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AJAX Debugging with Firebug


Breakpoint Debugging

Firebug's Script tab contains a powerful debugger that lets you pause JavaScript execution on any line. You can then step forward line-by-line to analyze how the state of the program changes in real time. Breakpoints need not be triggered indiscriminately; Firebug lets you specify the circumstances under which a breakpoint is triggered.

Setting Breakpoints

The simplest way to set a Firebug breakpoint is to find the desired script in the Script tab, then click on the number of the line at which execution should stop. The debugger pauses execution upon reaching that line and shows you the current call stack (Figure 2). The watch pane on the right lets you inspect the value of local variables. If the value is an object, you can click on the object to view its properties, just as you can in all other Firebug contexts. You can also enter arbitrary JavaScript expressions and trace their values as execution progresses.

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Figure 2: Debugger with breakpoint set and execution paused.

While the debugger is stopped, the Firebug toolbar contains a horizontal view of every function in the call stack. Click a function to move to the file and line where its execution stopped and inspect the local variables in that context.

Conditional Breakpoints

Sometimes you'd rather not have the debugger stop every time a line is hit, but rather, only when certain conditions are true. Right-click a line number in Firebug's Script tab to open a little bubble where you can enter a JavaScript expression. The debugger pauses execution only when the expression evaluates to be true.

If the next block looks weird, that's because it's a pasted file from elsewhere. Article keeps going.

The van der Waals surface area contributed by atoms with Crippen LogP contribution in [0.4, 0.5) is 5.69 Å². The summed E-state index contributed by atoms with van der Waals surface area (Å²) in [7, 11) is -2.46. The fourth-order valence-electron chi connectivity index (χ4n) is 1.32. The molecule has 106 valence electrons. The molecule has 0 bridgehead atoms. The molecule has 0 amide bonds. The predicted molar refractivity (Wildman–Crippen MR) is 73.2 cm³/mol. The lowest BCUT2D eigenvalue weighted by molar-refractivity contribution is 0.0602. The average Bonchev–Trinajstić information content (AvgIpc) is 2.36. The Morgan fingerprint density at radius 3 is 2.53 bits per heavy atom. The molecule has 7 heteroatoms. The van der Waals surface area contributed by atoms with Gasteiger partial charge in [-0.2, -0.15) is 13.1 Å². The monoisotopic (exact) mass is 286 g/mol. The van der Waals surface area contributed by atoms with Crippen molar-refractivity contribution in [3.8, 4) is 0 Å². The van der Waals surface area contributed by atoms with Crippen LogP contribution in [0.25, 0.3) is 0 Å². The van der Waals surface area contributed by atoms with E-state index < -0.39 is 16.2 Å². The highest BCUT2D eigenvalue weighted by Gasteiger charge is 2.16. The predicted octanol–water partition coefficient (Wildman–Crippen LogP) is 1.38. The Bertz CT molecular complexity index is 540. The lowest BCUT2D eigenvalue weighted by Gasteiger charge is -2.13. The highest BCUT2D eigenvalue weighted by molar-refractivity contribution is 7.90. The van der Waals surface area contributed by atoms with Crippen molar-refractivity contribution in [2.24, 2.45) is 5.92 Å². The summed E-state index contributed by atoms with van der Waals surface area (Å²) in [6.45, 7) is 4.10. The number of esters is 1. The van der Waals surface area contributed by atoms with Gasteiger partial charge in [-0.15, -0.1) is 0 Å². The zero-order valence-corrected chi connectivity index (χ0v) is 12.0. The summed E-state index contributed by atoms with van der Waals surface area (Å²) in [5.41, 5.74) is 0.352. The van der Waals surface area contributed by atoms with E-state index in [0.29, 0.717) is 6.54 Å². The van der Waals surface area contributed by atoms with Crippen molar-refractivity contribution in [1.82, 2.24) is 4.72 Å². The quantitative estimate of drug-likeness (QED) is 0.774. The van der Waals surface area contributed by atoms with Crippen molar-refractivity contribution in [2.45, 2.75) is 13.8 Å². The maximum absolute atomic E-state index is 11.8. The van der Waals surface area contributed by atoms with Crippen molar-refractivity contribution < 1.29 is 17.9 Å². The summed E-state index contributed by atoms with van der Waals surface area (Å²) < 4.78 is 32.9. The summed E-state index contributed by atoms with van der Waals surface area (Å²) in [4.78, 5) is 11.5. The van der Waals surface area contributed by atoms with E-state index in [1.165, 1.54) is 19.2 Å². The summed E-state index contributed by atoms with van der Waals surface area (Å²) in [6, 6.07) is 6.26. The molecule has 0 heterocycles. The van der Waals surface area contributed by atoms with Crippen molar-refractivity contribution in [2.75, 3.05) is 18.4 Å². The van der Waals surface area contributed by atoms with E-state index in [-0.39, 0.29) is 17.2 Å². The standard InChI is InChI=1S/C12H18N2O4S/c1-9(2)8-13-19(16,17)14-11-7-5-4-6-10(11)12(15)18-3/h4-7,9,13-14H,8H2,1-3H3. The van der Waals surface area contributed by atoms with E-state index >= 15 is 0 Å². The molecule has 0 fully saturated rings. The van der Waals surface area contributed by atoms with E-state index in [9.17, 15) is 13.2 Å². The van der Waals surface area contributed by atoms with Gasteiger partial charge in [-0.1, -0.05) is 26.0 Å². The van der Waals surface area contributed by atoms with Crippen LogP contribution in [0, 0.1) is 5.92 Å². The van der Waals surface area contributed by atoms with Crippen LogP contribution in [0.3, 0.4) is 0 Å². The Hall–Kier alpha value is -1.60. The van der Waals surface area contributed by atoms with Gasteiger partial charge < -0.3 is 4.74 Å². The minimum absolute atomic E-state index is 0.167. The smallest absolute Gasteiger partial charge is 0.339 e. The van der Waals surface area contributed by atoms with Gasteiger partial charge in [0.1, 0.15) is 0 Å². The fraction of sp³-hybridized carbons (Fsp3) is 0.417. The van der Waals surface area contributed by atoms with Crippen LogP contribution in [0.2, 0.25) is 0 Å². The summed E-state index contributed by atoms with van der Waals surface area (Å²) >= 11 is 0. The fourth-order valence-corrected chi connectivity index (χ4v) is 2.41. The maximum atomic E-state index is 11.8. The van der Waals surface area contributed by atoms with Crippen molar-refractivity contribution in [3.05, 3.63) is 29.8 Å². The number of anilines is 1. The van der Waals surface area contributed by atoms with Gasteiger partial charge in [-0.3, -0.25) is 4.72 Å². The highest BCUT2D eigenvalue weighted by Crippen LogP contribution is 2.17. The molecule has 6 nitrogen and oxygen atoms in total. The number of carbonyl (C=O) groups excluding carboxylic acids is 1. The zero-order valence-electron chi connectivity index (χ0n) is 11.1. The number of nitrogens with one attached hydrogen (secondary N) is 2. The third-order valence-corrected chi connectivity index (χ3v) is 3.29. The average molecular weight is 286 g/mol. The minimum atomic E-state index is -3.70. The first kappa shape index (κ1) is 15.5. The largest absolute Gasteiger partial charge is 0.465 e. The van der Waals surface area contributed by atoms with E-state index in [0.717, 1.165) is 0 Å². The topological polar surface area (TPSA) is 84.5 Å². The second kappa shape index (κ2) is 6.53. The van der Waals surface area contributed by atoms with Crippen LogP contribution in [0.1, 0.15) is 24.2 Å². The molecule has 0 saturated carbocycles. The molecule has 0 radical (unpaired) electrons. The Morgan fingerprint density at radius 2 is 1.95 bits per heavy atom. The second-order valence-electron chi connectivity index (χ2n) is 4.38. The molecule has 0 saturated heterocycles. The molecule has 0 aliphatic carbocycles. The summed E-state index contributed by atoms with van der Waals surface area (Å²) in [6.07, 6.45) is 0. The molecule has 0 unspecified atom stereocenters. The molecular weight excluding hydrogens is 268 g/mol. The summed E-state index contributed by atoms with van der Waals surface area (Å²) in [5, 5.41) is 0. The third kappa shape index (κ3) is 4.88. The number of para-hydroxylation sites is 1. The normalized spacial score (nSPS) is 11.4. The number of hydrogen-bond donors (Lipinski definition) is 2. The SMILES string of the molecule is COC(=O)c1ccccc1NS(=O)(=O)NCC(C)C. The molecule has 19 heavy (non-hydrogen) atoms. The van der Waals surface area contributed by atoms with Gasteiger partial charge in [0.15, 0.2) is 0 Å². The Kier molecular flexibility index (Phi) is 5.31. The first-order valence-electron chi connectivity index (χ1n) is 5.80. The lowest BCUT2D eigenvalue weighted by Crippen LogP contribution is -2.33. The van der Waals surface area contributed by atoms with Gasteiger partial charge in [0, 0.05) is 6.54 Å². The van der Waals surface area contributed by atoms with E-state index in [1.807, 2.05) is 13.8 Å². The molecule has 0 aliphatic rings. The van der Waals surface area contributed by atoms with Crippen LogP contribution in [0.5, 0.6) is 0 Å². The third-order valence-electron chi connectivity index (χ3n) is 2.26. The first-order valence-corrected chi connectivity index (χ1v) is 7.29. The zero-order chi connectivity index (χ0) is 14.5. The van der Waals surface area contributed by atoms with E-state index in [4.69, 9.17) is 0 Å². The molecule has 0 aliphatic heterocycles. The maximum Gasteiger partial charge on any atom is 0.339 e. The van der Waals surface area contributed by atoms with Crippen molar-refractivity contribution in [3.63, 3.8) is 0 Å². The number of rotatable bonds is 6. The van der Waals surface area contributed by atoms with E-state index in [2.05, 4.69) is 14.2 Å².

Error Breakpoints

One of the most common reasons to use the debugger is to investigate an error that you weren't expecting. When an error occurs in JavaScript, a detailed description of the error is logged to Firebug's Console. After reading the message, you might wish you could have been in the debugger when the error occurred so that you could inspect the objects and call stack when it occurred.

Error messages have a red button that you can toggle to set a special kind of breakpoint that stops whenever the exact error occurs again. Toggle this button on, then try to reproduce the error. Firebug switches you to the debugger when it happens.

Sometimes, Firebug can save you the trouble of having to reproduce the error. Error messages have an attached stack trace that you can see by expanding the description. The trace exposes not only the names of the functions on the stack, but also the values of each of the arguments that were passed to each function.

The debugger Keyword

When working in your editor, it's sometimes easier to locate the spot where you want to set a breakpoint than to switch to Firebug and find it separately. JavaScript has the built-in keyword debugger, which comes in handy. Put the debugger keyword on any line where you want the debugger to stop, and script execution pauses when that line is reached—just as if you'd set a breakpoint within Firebug.


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